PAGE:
S Wood says:
On the subject of public spending (and by implication tax policy) - Public spending is not out of control - it relatively high as a proportion of the total economy historically because of the baleful effects of the 2008 crash which were nothing to do with the public sector other than the regulatory agencies which were marching hand in hand to a tune the private financial sector played.

The more relevant problem is the way that weve been running our economy - an out of control financial sector, a privileging of capital over labour that gas seen the share of wages-salaries drop as a share of total economic activity, and on the tax side certain parts of the economy - in particular the trans national sector and wealrhy individuals have been taking us all for a ride.

In reply to an earlier post on 21 Dec 2012 01:55:07 GMT
Ensconced in close company with an earnest Left I have learned at first hand the serious error of my judgement. I must now atone for my former sin of believing in market forces and base human nature. So quick, make haste and gather close, for I have a tale to tell which may not wait in the telling. Two things have I learned:

In my hand I grasp the fertile beans of the Socialists' Magic Money Tree. Sown wisely they will reap prosperity for all and I bestow to you the formula, as vouchsafed to me by that elder. I know you will use it to benefit all mankind.

State employees are paid out of taxation. From this tax-funded wage, they in turn pay tax, which creates employment for those who collect the revenue. So, the principle is clear; public employment actually creates more employment. By logical extension then, employing more public employees will eventually create full employment and end the need for a welfare state, which was all the fault of the capitalists in the first place, according to gospel.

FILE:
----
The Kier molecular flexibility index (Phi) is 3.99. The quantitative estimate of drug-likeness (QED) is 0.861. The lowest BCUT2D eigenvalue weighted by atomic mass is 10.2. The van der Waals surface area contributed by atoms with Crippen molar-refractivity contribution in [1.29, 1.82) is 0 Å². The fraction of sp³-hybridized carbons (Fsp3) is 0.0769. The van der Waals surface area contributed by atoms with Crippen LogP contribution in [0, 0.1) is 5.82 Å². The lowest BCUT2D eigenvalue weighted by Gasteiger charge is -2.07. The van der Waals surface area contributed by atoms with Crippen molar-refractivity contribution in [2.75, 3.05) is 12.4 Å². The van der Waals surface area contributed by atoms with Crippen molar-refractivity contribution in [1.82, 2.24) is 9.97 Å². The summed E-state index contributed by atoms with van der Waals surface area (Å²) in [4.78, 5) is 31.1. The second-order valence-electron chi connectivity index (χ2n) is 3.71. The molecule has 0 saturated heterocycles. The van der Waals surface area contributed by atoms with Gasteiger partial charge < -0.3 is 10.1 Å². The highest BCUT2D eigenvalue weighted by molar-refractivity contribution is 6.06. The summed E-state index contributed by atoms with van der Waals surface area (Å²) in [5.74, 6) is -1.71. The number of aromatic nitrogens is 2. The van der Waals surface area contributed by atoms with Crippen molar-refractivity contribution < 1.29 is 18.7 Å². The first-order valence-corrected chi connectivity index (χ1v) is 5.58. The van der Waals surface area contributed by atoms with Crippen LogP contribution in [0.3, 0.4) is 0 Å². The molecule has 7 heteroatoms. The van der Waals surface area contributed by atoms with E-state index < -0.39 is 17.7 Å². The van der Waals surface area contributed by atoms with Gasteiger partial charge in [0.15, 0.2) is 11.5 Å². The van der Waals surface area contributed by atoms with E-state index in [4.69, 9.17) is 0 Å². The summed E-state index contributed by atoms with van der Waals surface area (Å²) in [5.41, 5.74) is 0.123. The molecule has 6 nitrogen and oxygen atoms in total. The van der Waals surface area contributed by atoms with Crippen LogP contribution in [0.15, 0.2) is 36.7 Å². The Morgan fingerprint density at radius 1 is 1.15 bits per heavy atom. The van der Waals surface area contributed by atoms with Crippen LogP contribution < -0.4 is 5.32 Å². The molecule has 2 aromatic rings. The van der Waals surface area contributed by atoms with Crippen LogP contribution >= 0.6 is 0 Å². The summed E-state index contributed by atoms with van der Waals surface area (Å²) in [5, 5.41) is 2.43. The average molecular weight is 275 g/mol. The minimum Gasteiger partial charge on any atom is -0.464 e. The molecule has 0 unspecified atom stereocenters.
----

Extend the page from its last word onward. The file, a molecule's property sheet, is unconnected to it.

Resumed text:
When I queried where the money came from to pay these wages I was informed, as if to a backward child, that it came, of course, from the original tax take. "From the private sector?" I offered, to be met with skyward-rolled eyes. "No, silly," he said, "we get it from the first batch of public employees." I objected that as they are paid more than they are taxed this couldn't work, but "Aaaaah" he said, tapping his nose, if we tax them at 25% then after four weeks we've got it all back and after five weeks we're in profit!"

So, there you have it, the key to all the world's economic problems. Close the factories, board up the mines and let the fields go to grass, for all can be solved by employing everybody as tax collectors, inspectors, ministers, councillors, coordinators, evangelists, champions and various other jobsworths in Marxist heaven.

Lest you think this is levelling up the playing field by progressively digging down to bedrock and then keeping going, let me reassure you that the wise one would brook no argument against his thesis. The money tree is real.

But wait! I said I learned of two things. The second is almost as far-reaching as the first. You may need to sit down to hear this particular gem, but to this old fool - and there's no fool like an old-skool fool - the BBC is nothing more or less than the propaganda arm of the establishment. That's right, folks. According to the Left, the BBC is institutionally right-wing.

You couldn't make it up.

PS: For anybody who subscribes to any form of left-of-centre ideology, I should explain this this post may best be described as satirical reportage. You know, because you have no sense of humour and all that...

In reply to an earlier post on 21 Dec 2012 20:36:24 GMT
[Deleted by Amazon on 16 Jul 2013 11:40:42 BDT]

In reply to an earlier post on 22 Dec 2012 03:11:37 GMT
S Wood says:
Very droll and no doubt a comforting caricature for you... Besides that while you wax lyrically on what you imagine - perhaps sincerely believe - to be left of centre or marxist thinking you dont have to address the points made.